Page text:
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Article
September 11, 1991

Declining Childhood Immunization Rates Becoming Cause for Concern

JAMA. 1991;266(10):1321. doi:10.1001/jama.1991.03470100013002

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Abstract

WHAT DO Bolivia, Haiti, and the United States have in common?

They have the worst immunization rates for children aged 2 years or younger in the Western Hemisphere. It's not much of a punch line, but then it's no joke.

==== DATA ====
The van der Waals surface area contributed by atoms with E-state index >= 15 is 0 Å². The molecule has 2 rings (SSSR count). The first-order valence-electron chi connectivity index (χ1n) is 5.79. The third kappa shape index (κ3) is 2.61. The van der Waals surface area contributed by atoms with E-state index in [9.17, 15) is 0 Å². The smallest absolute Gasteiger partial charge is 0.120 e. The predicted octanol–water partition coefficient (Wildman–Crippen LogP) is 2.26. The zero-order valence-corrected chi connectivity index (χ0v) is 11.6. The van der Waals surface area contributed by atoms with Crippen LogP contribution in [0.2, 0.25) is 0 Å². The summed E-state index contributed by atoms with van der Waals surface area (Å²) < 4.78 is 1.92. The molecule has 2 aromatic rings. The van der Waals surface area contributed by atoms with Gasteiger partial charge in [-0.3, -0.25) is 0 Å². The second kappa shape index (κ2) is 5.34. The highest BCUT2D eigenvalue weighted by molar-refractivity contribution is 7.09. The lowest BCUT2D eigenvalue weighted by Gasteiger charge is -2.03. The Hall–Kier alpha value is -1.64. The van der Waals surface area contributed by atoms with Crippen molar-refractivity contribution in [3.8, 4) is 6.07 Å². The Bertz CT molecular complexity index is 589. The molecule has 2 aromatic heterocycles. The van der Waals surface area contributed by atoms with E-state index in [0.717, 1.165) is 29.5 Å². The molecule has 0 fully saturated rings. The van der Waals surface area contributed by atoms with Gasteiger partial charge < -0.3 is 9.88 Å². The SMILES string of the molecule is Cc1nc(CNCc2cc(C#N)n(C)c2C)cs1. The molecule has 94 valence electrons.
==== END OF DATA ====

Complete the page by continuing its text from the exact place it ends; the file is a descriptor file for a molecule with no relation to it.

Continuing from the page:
Daniel Shea, MD, a pediatrician from Green Bay, Wis, and the American Academy of Pediatrics' vice president, said at a recent media conference: "The good news is that we have vaccines available that can prevent eight potentially killing and crippling childhood diseases. The bad news is that we are not taking advantage of these vaccines."

Potentially Preventable Diseases  The inevitable result of a failure to immunize children is the outbreak of potentially preventable diseases. In recent years, a resurgence of measles has grabbed the attention of physicians, politicians, and the public and has demanded a reevaluation of immunization services and, by extension, the health care system.The number of measles

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